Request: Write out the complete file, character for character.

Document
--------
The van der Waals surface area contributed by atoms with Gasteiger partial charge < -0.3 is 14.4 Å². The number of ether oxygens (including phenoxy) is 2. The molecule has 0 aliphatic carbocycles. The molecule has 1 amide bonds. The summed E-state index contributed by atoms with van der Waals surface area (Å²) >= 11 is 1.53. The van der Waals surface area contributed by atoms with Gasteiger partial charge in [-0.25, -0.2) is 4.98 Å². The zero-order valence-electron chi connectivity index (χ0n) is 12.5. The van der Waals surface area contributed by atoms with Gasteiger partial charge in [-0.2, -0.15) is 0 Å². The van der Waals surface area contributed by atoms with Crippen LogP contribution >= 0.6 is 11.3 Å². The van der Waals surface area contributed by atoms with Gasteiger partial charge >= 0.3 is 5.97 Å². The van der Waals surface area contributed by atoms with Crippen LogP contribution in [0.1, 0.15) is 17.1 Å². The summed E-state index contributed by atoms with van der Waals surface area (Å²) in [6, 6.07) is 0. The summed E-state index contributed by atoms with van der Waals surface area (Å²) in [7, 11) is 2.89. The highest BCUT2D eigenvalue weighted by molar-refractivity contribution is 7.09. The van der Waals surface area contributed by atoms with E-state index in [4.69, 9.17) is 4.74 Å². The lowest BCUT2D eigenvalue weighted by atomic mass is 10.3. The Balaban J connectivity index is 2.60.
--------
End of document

The van der Waals surface area contributed by atoms with Gasteiger partial charge < -0.3 is 14.4 Å². The number of ether oxygens (including phenoxy) is 2. The molecule has 0 aliphatic carbocycles. The molecule has 1 amide bonds. The summed E-state index contributed by atoms with van der Waals surface area (Å²) >= 11 is 1.53. The van der Waals surface area contributed by atoms with Gasteiger partial charge in [-0.25, -0.2) is 4.98 Å². The zero-order valence-electron chi connectivity index (χ0n) is 12.5. The van der Waals surface area contributed by atoms with Gasteiger partial charge in [-0.2, -0.15) is 0 Å². The van der Waals surface area contributed by atoms with Crippen LogP contribution >= 0.6 is 11.3 Å². The van der Waals surface area contributed by atoms with Gasteiger partial charge >= 0.3 is 5.97 Å². The van der Waals surface area contributed by atoms with Crippen LogP contribution in [0.1, 0.15) is 17.1 Å². The summed E-state index contributed by atoms with van der Waals surface area (Å²) in [6, 6.07) is 0. The summed E-state index contributed by atoms with van der Waals surface area (Å²) in [7, 11) is 2.89. The highest BCUT2D eigenvalue weighted by molar-refractivity contribution is 7.09. The van der Waals surface area contributed by atoms with E-state index in [4.69, 9.17) is 4.74 Å². The lowest BCUT2D eigenvalue weighted by atomic mass is 10.3. The Balaban J connectivity index is 2.60.